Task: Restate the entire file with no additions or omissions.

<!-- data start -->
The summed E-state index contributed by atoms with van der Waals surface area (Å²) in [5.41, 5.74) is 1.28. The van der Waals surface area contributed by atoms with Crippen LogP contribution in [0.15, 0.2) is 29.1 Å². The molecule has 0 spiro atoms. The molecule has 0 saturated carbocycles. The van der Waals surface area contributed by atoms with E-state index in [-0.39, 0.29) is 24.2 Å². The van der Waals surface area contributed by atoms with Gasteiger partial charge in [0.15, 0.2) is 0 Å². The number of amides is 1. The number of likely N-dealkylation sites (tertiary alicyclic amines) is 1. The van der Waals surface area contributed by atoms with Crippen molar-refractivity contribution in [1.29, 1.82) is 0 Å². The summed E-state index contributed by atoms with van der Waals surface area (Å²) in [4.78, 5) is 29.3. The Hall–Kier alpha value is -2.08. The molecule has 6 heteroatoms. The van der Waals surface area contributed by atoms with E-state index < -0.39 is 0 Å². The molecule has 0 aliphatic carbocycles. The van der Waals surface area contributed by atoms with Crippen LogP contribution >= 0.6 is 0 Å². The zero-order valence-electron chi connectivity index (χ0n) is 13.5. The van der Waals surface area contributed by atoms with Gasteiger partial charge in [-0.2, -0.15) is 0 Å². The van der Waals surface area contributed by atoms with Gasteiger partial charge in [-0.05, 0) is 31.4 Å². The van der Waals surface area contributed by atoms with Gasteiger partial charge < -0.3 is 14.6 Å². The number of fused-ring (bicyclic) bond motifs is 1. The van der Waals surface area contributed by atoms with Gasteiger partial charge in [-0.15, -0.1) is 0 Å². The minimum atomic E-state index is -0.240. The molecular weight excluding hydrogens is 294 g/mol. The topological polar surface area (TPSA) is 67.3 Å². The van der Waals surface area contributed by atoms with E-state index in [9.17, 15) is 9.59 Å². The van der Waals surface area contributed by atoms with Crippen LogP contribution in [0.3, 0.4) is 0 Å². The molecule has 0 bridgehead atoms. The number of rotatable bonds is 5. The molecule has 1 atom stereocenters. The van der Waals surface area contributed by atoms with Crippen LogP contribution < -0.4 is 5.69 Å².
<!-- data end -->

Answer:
The summed E-state index contributed by atoms with van der Waals surface area (Å²) in [5.41, 5.74) is 1.28. The van der Waals surface area contributed by atoms with Crippen LogP contribution in [0.15, 0.2) is 29.1 Å². The molecule has 0 spiro atoms. The molecule has 0 saturated carbocycles. The van der Waals surface area contributed by atoms with E-state index in [-0.39, 0.29) is 24.2 Å². The van der Waals surface area contributed by atoms with Gasteiger partial charge in [0.15, 0.2) is 0 Å². The number of amides is 1. The number of likely N-dealkylation sites (tertiary alicyclic amines) is 1. The van der Waals surface area contributed by atoms with Crippen molar-refractivity contribution in [1.29, 1.82) is 0 Å². The summed E-state index contributed by atoms with van der Waals surface area (Å²) in [4.78, 5) is 29.3. The Hall–Kier alpha value is -2.08. The molecule has 6 heteroatoms. The van der Waals surface area contributed by atoms with E-state index < -0.39 is 0 Å². The molecule has 0 aliphatic carbocycles. The van der Waals surface area contributed by atoms with Crippen LogP contribution >= 0.6 is 0 Å². The zero-order valence-electron chi connectivity index (χ0n) is 13.5. The van der Waals surface area contributed by atoms with Gasteiger partial charge in [-0.2, -0.15) is 0 Å². The van der Waals surface area contributed by atoms with Gasteiger partial charge in [-0.05, 0) is 31.4 Å². The van der Waals surface area contributed by atoms with Gasteiger partial charge < -0.3 is 14.6 Å². The number of fused-ring (bicyclic) bond motifs is 1. The van der Waals surface area contributed by atoms with Gasteiger partial charge in [-0.15, -0.1) is 0 Å². The minimum atomic E-state index is -0.240. The molecular weight excluding hydrogens is 294 g/mol. The topological polar surface area (TPSA) is 67.3 Å². The van der Waals surface area contributed by atoms with E-state index in [9.17, 15) is 9.59 Å². The van der Waals surface area contributed by atoms with Crippen LogP contribution in [0.3, 0.4) is 0 Å². The molecule has 0 bridgehead atoms. The number of rotatable bonds is 5. The molecule has 1 atom stereocenters. The van der Waals surface area contributed by atoms with Crippen LogP contribution < -0.4 is 5.69 Å².